Alt codes are the codes for entering "special" characters in PC/MS-DOS and Windows, allowing a wider character repertoire than is found on keyboards. They have been in use since the early days of the IBM PC, and have been designed for compatibility over the years, resulting in some codes from obsolete character encodings still working in addition to more modern Unicode-based ones. Codes are entered on keyboards by holding down the Alt key while pressing the appropriate digits or letters for the code.
Original DOS-based codes
The original DOS-based codes consisted of numbers from the IBM PC code pages, depending on what language setting was in effect on the PC. In English-speaking countries, it was usually CP437. Any three-digit (or less) number not starting with a zero will be interpreted as one of these codes even now, which will result in the corresponding character from the current character set if it exists.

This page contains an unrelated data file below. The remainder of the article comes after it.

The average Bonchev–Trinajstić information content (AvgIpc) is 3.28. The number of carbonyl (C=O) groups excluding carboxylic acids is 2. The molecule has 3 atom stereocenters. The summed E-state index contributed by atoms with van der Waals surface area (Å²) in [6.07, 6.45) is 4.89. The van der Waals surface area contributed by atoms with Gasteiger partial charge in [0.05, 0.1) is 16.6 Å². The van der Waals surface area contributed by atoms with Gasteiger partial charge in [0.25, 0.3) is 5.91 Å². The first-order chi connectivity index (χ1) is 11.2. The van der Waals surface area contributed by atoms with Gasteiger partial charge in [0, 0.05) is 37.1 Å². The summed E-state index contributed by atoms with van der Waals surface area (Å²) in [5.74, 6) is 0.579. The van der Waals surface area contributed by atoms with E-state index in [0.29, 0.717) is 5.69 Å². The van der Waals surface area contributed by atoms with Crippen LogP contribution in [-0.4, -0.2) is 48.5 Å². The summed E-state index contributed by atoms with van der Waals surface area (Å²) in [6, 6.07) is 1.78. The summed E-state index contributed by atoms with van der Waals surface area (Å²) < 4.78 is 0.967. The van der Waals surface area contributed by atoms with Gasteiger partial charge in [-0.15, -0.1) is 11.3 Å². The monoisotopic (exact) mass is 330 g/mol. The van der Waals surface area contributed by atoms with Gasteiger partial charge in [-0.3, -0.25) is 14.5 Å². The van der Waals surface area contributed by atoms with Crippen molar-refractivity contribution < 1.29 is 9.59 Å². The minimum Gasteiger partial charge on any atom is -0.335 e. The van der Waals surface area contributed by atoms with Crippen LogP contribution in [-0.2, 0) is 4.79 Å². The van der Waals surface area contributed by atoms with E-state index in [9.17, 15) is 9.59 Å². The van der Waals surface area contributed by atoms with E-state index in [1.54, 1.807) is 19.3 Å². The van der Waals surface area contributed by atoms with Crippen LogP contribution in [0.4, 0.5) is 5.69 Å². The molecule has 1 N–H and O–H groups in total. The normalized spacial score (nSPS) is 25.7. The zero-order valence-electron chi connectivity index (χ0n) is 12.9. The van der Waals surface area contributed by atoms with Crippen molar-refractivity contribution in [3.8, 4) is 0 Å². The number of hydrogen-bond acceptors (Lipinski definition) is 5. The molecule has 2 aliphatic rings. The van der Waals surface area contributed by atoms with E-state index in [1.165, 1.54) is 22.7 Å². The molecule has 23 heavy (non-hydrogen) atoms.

When encodings such as Windows 1252 (and others for different languages) were implemented, the corresponding character codes could be entered by prefixing the character code point with a leading zero.
Finally, when Unicode support was added, these were done by pressing the + sign followed by a hexadecimal number. It is necessary to modify the Windows registry (create registry entry HKEY_CURRENT_USER\Control Panel\Input Method\EnableHexNumpad with type REG_SZ to value 1, and then restart or re-login to enable this setting) to allow these codes to work.